Happy Diwali ’09

I’d never thought I could miss Diwali celebrations so much. For all these years Diwali had been just a day for me celebrated with bursting crackers and exchanging sweets; a regular phenomenon occurring every year in either October or November. When I was a kid I used to anxiously wait for Diwali season to start. Of course, Diwali meant crackers, sweets, new clothes and winter. Bursting of crackers used to start as early as from August but not for me as I wasn’t one of those rich kids who used to get pocket money everyday which was comfortably spent in buying Cock brand crackers. Since we’re a middle class family, my father used to assign a budget to D-celebrations. Crackers, sweets, new clothes, everything had a budget associated with it. Of course I was only interested in how much he had set aside for crackers; usually not much but still more than our standards – 600 bucks, exclusively for me since crackers were of least concern to my dear sister. It was amazing how he used to manage finances with little salary he used to earn at that time. Sweets meant dodas, or pinnis, or gulaab jaamuns bought not from local shops but from Bengali market and meant not just for us but for distribution among chachus, foofas, buas, bhaiyyas, neighbours, anyone he could think of. Distribution used to begin from morning – Karol Bagh first where my foofaji used to work in a small emporium in Gaffar Market, then towards South to Nanak Pura where my cousin bua and chachu lives, then back to East first Shakarpur (my cousin bhaiyya), then to Vasundhara in Ghaziabad where my two uncles live and finally to Mayur Vihar where my other uncle lives which is just few blocks from my house. That was after my two uncles split and bought their own modest one bedroom flats in Vasundhara Ghaziabad through LIC of India’semployee housing scheme. Before that they all used to live together in one flat in MV. Those times were really great. D-day meant get-togethers; lunch at our place and dinner at the other family house or vice-versa. Goat Curry, Mutter Paneer, Dahi Vade and other finger-licking stuff toasted with glasses full of Bagpiper whiskey mixed with cold water, D-day was indeed a busy day for my lovely ma. Get-togethers were preceded by exchange of crackers between me and my three cousins, the part I used to hate the most. My crackers shared with them (the division of course done by my dad) and their crackers shared with me (the Lot not as impressive as mine). So when they split, these get-togethers vanished and it added two more destinations to my dad’s distribution itinerary but everything else apart from this,remained unchanged -decorations, making rangoli with ma, helping her out in cooking, sitting restlessly with everybody for compulsory pooja and waiting for it to complete so that I could rush towards the terrace and burst crackers. Needless to say I was happier because my crackers were entirely mine. Slowly, as I grew up and entered youth, the budget increased from 600 to 800 to 1000. More rockets, multi-coloured sky shots, bigger bombs or other new stuff. No changes in sweet distribution routine, some more destinations added though. No get-togethers but finger-licking food still there prepared by ma. Although, my demand for more crackers and fashion clothing was comfortably entertained by my dad, it was becoming a yearly chore for me and I started losing interest in it. D-day? Nothing special! Celebrations? Why? Affinity towards crackers slowly turned into repulsion; obedience into rebellion. After college, I was officially a “Green Diwali” promoter. Crackers? Why waste money?! It was more for monetary reasons than for environmental ones. Most importantly, I’d lost interest in celebrations. Somewhere in between my sister got married adding one more destination to my dad’s already busy distribution itinerary. My ma continued to make finger-licking food and decorate the house but all by herself. Poojas were happening with me making a split-second guest appearance somewhere in the end. I’d changed.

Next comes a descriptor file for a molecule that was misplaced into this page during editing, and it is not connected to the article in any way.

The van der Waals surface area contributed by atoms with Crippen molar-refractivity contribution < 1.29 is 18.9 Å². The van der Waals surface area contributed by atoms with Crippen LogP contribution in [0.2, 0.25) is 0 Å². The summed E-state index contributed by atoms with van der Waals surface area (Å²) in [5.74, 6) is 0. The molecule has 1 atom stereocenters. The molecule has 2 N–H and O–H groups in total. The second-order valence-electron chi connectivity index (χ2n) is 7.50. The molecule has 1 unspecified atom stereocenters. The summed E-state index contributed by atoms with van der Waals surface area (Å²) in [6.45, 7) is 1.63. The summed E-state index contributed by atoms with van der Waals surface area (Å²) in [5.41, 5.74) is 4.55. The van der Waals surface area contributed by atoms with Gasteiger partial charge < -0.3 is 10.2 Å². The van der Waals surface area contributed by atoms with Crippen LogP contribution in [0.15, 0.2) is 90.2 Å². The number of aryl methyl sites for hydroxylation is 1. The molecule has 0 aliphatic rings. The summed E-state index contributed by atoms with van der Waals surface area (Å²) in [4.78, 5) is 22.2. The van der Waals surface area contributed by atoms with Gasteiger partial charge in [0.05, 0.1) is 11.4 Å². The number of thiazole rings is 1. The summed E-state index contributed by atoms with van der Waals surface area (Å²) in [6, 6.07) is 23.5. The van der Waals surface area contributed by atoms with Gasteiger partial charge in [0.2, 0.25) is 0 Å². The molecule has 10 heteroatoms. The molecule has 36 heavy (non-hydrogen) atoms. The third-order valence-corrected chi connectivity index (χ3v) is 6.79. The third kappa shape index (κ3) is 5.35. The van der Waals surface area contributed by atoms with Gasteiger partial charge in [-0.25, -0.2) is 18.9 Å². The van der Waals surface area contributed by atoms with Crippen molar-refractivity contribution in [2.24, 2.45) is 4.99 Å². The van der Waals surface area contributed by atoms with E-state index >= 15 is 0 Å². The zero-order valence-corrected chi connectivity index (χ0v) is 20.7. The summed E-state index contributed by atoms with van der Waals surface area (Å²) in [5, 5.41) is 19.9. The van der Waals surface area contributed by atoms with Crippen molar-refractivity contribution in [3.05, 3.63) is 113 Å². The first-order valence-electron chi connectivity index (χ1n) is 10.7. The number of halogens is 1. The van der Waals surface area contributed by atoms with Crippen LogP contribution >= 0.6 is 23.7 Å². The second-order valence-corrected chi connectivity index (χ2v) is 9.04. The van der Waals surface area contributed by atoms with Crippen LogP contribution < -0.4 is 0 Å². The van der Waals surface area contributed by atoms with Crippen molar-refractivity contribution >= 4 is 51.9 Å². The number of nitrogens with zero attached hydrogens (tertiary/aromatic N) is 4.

While I remember all this sitting several thousand miles away from home I realise how badly I’m missing home and celebrations that I’d been considering bland for years. Am I moving towards another change in my life? An important one? My ma cried today over the phone. Will I be able to bring a smile on her face the next Diwali?

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